Sea turtles might be eating plastic because it smells like food—study

The way plastic looks might be one of its attractive features for marine species. But a new study has found that plastic particles can smell like food when they are underwater, explaining why turtles are consuming it in the first place.

sea turtle thailand
A sea turtle in Phangnga, Thailand. Image: Traveller-Reini, CC BY-SA 3.0

In late 2018, researchers announced that they had found synthetic particles like microplastics in the intestinal tracts of every single sea turtle they’d studied in the Atlantic and Pacific Oceans and the Mediteranean Sea. New research might help to explain why turtles are consuming plastic in the first place.

Hundreds of marine wildlife species, including many endangered species of sea turtles, filter-feeders, and whales, are at risk of ingesting or becoming entangled in the incredible amounts of plastic debris humans dump into Earth’s oceans. Though it’s a widespread problem, scientists know little about what entices animals to interact with plastic in the oceans.

It’s suspected that the way plastic looks might be one of its attractive features for marine species — for example, a plastic bag floating in the ocean might be mistaken for a tasty jellyfish by a hungry turtle.

A study published in the journal Current Biology last week might point to another answer, at least when it comes to sea turtles: After as little as seven days in the ocean, plastic particles become so coated with algae and other microorganisms that they begin to smell like food.

“The same airborne odorants used by marine predators to identify prey and locate areas of elevated ocean productivity also emanate from marine-conditioned or ‘biofouled’ plastic debris,” write the study’s authors, a team of researchers led by Joseph Pfaller of the Savannah, Georgia-based Caretta Research Project.

To test whether or not the odors emanating from biofouled plastic debris are capable of luring unsuspecting turtles into ingesting indigestible plastic, the researchers conducted experiments with 15 captive-reared loggerhead turtles collected from Bald Head Island, North Carolina.

The turtles were placed in tanks that allowed the researchers to pipe in scents and videotape their reactions to four different odors — deionised water, turtle food, clean plastic, and biofouled plastic.

The odors of food and biofouled plastic elicited nearly identical responses from the loggerheads, who kept their noses out of the water, a key foraging behavior, more than three times as long for food and biofouled plastic as they did for water and clean plastic.

“These results indicate that sea turtles can detect airborne odorants emanating from biofouled plastic and respond to them in the same way that they respond to food odors,” the researchers write in the study. “Moreover, these findings are consistent with the hypothesis that odors emanating from biofouled plastic stimulate foraging behavior in sea turtles and contribute to turtles’ attraction to marine plastic debris.”

“This finding is important because it’s the first demonstration that the odor of ocean plastics causes animals to eat them,” Kenneth J. Lohmann, a distinguished professor of biology at University of North Carolina, Chapel Hill and study co-author, said in a statement.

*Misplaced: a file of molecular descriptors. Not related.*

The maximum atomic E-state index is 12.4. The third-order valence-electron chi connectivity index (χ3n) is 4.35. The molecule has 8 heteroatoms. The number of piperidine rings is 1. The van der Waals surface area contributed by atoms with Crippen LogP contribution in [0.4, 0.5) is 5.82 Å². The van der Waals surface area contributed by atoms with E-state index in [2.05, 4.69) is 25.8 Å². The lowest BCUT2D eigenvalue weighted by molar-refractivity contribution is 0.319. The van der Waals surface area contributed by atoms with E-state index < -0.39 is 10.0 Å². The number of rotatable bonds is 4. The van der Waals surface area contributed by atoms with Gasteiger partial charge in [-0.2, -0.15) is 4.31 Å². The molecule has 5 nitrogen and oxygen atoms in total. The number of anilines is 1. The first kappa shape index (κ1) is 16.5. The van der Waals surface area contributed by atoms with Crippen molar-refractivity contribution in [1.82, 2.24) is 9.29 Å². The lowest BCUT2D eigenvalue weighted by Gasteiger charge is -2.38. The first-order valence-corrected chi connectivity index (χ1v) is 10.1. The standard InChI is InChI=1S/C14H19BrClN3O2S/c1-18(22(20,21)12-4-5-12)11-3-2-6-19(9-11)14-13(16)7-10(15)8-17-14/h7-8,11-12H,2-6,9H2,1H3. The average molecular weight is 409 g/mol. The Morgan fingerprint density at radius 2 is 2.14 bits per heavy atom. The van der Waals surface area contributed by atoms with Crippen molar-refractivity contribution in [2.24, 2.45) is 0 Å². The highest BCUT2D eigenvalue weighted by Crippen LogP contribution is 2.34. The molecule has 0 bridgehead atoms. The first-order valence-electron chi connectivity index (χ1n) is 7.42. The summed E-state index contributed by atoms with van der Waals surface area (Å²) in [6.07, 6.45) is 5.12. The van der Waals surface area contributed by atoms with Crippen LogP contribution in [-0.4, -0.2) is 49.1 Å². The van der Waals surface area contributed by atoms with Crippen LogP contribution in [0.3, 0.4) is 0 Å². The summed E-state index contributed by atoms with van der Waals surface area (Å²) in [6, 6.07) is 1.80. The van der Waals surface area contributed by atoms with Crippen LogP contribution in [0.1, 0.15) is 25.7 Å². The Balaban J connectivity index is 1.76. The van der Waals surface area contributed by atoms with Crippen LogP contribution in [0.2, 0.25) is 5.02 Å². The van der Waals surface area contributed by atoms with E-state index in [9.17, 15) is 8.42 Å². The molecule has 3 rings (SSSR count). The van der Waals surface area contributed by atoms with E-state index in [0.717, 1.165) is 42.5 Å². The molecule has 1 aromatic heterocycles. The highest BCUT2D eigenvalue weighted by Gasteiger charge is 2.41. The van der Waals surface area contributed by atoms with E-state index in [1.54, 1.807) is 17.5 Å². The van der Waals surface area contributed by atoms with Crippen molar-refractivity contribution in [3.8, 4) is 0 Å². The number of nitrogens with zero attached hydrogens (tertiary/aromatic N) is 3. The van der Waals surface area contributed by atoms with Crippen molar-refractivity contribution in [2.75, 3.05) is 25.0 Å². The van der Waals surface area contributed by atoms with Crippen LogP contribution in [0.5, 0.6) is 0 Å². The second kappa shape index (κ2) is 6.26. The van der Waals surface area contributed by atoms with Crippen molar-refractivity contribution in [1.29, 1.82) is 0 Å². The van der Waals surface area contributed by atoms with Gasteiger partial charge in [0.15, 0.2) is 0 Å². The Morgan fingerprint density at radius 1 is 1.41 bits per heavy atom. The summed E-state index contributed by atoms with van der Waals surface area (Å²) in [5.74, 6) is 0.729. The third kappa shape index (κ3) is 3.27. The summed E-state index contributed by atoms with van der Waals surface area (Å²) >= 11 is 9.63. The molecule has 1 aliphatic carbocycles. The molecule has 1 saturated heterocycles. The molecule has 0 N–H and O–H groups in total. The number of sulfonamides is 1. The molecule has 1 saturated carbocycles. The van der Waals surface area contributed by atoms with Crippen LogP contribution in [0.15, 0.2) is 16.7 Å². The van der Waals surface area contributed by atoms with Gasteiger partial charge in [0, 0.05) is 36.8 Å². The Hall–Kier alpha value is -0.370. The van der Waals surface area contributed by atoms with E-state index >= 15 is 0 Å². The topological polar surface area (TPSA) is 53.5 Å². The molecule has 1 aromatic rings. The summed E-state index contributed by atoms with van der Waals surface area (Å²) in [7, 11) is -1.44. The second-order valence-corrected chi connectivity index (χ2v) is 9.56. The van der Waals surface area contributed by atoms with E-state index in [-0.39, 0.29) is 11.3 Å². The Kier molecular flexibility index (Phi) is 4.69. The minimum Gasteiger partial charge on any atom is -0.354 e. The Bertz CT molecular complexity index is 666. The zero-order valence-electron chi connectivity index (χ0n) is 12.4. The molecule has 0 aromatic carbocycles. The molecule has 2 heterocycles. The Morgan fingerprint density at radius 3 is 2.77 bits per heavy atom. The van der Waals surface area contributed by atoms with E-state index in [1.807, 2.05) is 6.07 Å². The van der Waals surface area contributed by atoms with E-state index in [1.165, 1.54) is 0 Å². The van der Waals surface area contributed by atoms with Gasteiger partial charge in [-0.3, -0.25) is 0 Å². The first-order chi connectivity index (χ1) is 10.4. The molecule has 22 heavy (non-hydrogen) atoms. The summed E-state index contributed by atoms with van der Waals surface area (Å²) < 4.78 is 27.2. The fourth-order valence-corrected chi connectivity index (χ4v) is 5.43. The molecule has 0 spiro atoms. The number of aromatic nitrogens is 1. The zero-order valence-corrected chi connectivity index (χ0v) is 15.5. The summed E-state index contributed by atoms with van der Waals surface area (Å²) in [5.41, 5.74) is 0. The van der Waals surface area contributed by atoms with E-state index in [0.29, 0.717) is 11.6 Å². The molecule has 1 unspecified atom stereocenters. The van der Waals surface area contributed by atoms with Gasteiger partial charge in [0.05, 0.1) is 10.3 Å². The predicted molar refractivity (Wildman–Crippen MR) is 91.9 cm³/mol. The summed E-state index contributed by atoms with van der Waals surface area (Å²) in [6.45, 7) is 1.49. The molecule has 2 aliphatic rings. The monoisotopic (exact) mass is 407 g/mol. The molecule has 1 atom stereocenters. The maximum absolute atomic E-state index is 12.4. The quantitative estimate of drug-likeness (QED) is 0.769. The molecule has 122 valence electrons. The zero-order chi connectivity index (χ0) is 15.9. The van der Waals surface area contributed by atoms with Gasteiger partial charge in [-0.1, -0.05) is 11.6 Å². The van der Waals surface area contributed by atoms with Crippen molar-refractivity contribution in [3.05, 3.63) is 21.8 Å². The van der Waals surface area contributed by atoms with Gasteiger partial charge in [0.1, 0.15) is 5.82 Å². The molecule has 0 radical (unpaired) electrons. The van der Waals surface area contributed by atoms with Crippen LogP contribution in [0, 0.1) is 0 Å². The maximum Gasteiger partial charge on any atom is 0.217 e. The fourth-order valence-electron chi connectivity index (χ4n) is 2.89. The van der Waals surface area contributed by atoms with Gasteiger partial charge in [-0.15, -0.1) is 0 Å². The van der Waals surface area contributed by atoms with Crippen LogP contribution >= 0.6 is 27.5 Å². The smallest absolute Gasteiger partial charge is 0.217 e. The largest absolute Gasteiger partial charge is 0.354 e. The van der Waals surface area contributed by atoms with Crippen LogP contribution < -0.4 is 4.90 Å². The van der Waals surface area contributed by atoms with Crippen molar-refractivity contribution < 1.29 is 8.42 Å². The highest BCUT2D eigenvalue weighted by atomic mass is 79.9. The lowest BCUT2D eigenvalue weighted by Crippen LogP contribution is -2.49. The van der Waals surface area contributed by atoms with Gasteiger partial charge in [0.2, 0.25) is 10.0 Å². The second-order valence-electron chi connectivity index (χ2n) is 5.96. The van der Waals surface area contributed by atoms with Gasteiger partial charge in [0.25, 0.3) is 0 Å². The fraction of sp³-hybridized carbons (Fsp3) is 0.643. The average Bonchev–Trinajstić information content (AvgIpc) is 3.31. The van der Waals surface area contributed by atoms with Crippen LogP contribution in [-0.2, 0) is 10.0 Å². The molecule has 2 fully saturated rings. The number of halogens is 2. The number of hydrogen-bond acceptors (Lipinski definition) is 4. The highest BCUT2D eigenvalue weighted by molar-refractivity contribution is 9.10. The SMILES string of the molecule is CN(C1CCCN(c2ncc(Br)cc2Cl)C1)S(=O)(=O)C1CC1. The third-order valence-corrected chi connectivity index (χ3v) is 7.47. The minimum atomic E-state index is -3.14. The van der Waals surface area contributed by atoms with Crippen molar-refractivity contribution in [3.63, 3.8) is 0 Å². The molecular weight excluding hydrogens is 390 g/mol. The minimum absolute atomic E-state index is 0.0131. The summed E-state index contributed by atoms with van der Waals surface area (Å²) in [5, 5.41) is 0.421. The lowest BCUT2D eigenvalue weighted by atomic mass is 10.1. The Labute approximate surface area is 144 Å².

“It’s common to find loggerhead turtles with their digestive systems fully or partially blocked because they’ve eaten plastic materials. There also are increasing reports of sea turtles that have become ill and stranded on the beach due to their ingestion of plastic.”

Exactly which odor acquired by biofouled plastic is so alluring to sea turtles could not be determined by the study, but one culprit could be dimethyl sulfide, “a volatile odorant perceived by turtles and that emanates from the algal and microbial biofouling community associated with marine plastic,” according to the study.

But plastic debris in the oceans can also accumulate what the researchers call “other fouling organisms such as encrusting bryozoans, hydrozoans, and crustaceans,” which might produce volatile organic compounds and become similarly attractive to sea turtles.

It’s also possible that water-born chemicals associated with plastic give off a scent that elicits foraging behavior in turtles, or that airborne and waterborne smells act in concert to whet turtles’ appetite. “Further research will be needed to identify the precise odorants to which turtles respond and the effects that they have on turtle behavior,” the researchers write.

The most important thing people can do to eliminate the threat of plastic ingestion for marine wildlife is to prevent plastic waste from ever even making its way into the ocean, the researchers note. They urge everyone to recycle plastic waste or otherwise properly dispose of it, especially after a trip to the beach or after a boat trip, to use reusable or paper shopping bags, and to avoid buying small drink containers held together with plastic rings.

One particular concern, Lohmann noted, is that regions where plastic debris is concentrated in the oceans, like the Great Pacific Garbage Patch, could become harmful or even lethal “olfactory traps” for marine predators.

“In parts of the Pacific Ocean there are huge areas covered with floating plastic debris,” he said. “These areas may draw in marine mammals, fish and birds because the area smells like a good foraging ground. Once these plastics are in the ocean, we don’t have a good way to remove them or prevent them from smelling like food. The best thing we can do is to keep plastic from getting into the ocean at all.”

This story was published with permission from

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